39 minutes | 6 months ago
In this episode, Jo invites Alan Goodman back to review Isabel Wilkerson’s book, Caste. They provide some context from a science and history perspective on both caste and race. Here’s the source that Alan refers to: Egorova, Y. (2009). De/geneticizing Caste: Population Genetic Research in South Asia. Science as Culture, 18(4), 417-434. doi:10.1080/09505430902806975 Speaking of Race, Race in India playlist: https://soundcloud.com/user-88955638/sets/race-in-india Wilkerson, I. (2020). Caste: The Origins of Our Discontents. New York: Random House.
31 minutes | 6 months ago
Redlining, Health, and Voting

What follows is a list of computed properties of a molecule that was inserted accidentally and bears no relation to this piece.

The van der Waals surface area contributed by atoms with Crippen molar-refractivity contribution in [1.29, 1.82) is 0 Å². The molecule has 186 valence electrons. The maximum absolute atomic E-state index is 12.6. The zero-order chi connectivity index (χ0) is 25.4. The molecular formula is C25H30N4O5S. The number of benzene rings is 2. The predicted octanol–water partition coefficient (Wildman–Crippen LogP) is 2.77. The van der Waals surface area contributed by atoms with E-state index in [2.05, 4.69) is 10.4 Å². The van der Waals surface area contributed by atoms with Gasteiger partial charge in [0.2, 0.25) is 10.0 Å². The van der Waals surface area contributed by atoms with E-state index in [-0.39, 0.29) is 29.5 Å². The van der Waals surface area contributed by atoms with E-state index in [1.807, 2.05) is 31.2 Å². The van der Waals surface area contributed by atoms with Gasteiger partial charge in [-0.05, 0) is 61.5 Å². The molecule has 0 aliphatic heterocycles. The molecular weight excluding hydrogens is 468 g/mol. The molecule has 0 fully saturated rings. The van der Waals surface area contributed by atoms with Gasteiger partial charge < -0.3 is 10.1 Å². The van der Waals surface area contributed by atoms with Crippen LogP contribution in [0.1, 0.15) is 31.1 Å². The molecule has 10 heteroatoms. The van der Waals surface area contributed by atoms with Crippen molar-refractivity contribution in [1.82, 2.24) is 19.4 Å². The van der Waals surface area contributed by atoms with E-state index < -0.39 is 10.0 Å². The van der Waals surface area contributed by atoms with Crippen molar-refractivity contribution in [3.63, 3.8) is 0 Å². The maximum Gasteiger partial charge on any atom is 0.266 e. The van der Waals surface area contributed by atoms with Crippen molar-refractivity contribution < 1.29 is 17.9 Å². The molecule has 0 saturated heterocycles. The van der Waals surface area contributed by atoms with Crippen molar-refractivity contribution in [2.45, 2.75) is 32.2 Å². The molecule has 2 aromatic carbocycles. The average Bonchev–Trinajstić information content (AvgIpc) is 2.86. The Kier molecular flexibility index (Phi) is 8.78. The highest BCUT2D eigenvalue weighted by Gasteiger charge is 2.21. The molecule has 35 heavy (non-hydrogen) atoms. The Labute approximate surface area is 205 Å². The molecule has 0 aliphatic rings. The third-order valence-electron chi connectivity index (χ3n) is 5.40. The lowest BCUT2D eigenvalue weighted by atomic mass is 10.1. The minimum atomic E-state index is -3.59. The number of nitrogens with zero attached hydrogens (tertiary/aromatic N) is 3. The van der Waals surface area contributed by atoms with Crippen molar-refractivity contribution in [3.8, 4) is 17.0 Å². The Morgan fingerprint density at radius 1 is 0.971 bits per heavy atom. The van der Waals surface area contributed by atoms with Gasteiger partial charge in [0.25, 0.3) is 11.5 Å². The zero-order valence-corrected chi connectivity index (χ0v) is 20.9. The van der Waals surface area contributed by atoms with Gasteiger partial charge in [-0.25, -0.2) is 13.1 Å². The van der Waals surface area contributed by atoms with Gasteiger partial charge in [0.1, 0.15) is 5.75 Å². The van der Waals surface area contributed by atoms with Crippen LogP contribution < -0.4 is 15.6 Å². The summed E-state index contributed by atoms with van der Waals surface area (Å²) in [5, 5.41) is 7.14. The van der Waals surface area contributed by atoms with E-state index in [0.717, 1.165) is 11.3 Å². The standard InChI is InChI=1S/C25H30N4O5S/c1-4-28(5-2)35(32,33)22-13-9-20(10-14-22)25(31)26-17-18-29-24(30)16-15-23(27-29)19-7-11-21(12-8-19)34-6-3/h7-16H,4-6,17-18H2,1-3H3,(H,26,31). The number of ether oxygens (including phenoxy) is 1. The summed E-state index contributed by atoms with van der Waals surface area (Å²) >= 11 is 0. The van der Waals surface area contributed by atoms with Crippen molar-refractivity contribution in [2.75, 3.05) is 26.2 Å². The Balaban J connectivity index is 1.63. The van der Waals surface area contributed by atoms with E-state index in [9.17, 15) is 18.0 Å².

Did you know that how your neighborhood was assessed by a government agency over 70 years ago had an impact on your health and even your voting rights today? In this episode we talk about how the Home Owners Loan Corporation gave systemic racism in the U.S. a huge boost with their neighborhood ratings from the 1930s to the 1950s! Script: http://speakingofrace.ua.edu/uploads/1/1/0/5/110557873/redlining_health_and_voting.pdf Sources: AP-NORC Center for Public Affairs Research. (9/23/2020). Growing Disapproval of Protests Against Police. Retrieved from https://apnorc.org/?post_type=project&p=2761 Herndon, A. W. (9/26/2020). How a Pledge to Dismantle the Minneapolis Police Collapsed. The New York Times. Retrieved from https://nyti.ms/2S0hDRJ Hoffman, J.S., V. Shandas, and N. Pendleton (1/13/2020). The Effects of Historical Housing Policies on Resident Exposure to Intra-Urban Heat; A Study of 108 US Urban Areas. Climate 8(12). Available at: https://www.mdpi.com/2225-1154/8/1/12/pdf https://jamanetwork.com/journals/jamanetworkopen/article-abstract/2747697 https://link.springer.com/article/10.1186/1476-069X-8-50 Jones, B. (5/26/2020). Coronavirus Death Toll is Heavily Concentrated in Democratic Congressional Districts. Retrieved from: https://www.pewresearch.org/fact-tank/2020/05/26/coronavirus-death-toll-is-heavily-concentrated-in-democratic-congressional-districts/ Kolbert, E. (6/20/2016). Drawing the Line–How redistricting turned America from blue to red. The New Yorker. Retrieved from: https://www.newyorker.com/magazine/2016/06/27/ratfcked-the-influence-of-redistricting Kranish, M. and R. O’Harrow. (1/23/2016). Inside the Government’s Racial Bias Case Against Donald Trump’s Company, and How He Fought It. Retrieved from: https://www.washingtonpost.com/politics/inside-the-governments-racial-bias-case-against-donald-trumps-company-and-how-he-fought-it/2016/01/23/fb90163e-bfbe-11e5-bcda-62a36b394160_story.html Lockwood, B. (6/16/2020). The History of Redlining. Retrieved from: https://www.thoughtco.com/redlining-definition-4157858 McGhee F. (9/5/2018). The most important Housing Law Passed in 1968 Wasn’t the Fair Housing Act. Retrieved from https://shelterforce.org/2018/09/05/the-most-important-housing-law-passed-in-1968-wasnt-the-fair-housing-act/ Plumer, B., N. Popovich, and B. Palmer. (8/24/2020). How Decades of Racist Housing Policy Left Neighborhoods Sweltering. https://www.nytimes.com/interactive/2020/08/24/climate/racism-redlining-cities-global-warming.html Remigio, Richard V., et al. (2019). Association of extreme heat events with hospital admission or mortality among patients with end-stage renal disease. JAMA Network Open 2.8. Retrieved from: Richardson, J. et al. National Community Reinvestment Coalition: Redlining and Neighborhood Health. Retrieved from: https://ncrc.org/holc-health/ Schifano, Patrizia, et al. (2009). Susceptibility to heat wave-related mortality: a follow-up study of a cohort of elderly in Rome. Environmental Health 8.1: 50. Retrieved from: Stone, B., Hess, J. J., & Frumkin, H. (2010). Urban form and extreme heat events: are sprawling cities more vulnerable to climate change than compact cities?. Environmental health perspectives, 118(10), 1425-1428. Retrieved from: https://ehp.niehs.nih.gov/doi/full/10.1289/ehp.0901879 Wines, M. (6/27/2019). What is Gerrymandering? And How Does it Work? Retrieved from: https://www.nytimes.com/2019/06/27/us/what-is-gerrymandering.html Wong, K. V., Paddon, A., & Jimenez, A. (2013). Review of world urban heat islands: Many linked to increased mortality. Journal of Energy Resources Technology, 135(2). Retrieved from: https://asmedigitalcollection.asme.org/energyresources/article-abstract/135/2/022101/365904/Review-of-World-Urban-Heat-Islands-Many-Linked-to?redirectedFrom=fulltext